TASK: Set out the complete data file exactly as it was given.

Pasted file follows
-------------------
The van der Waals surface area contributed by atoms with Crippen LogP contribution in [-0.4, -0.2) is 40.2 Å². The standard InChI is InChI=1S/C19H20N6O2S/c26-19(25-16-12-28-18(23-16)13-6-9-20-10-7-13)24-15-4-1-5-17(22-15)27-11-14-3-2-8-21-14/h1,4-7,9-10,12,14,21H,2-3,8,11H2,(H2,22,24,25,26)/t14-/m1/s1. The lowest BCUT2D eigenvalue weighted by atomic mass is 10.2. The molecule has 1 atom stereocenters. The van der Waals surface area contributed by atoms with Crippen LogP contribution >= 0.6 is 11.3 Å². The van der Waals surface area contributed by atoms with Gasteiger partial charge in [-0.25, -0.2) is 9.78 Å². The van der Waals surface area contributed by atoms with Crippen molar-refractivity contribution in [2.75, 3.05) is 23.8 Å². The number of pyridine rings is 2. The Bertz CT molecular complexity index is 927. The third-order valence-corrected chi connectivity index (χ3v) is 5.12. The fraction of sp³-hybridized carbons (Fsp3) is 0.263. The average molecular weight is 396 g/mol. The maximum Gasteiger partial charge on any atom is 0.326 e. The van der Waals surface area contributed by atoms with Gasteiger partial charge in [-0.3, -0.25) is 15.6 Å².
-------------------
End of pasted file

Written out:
The van der Waals surface area contributed by atoms with Crippen LogP contribution in [-0.4, -0.2) is 40.2 Å². The standard InChI is InChI=1S/C19H20N6O2S/c26-19(25-16-12-28-18(23-16)13-6-9-20-10-7-13)24-15-4-1-5-17(22-15)27-11-14-3-2-8-21-14/h1,4-7,9-10,12,14,21H,2-3,8,11H2,(H2,22,24,25,26)/t14-/m1/s1. The lowest BCUT2D eigenvalue weighted by atomic mass is 10.2. The molecule has 1 atom stereocenters. The van der Waals surface area contributed by atoms with Crippen LogP contribution >= 0.6 is 11.3 Å². The van der Waals surface area contributed by atoms with Gasteiger partial charge in [-0.25, -0.2) is 9.78 Å². The van der Waals surface area contributed by atoms with Crippen molar-refractivity contribution in [2.75, 3.05) is 23.8 Å². The number of pyridine rings is 2. The Bertz CT molecular complexity index is 927. The third-order valence-corrected chi connectivity index (χ3v) is 5.12. The fraction of sp³-hybridized carbons (Fsp3) is 0.263. The average molecular weight is 396 g/mol. The maximum Gasteiger partial charge on any atom is 0.326 e. The van der Waals surface area contributed by atoms with Gasteiger partial charge in [-0.3, -0.25) is 15.6 Å².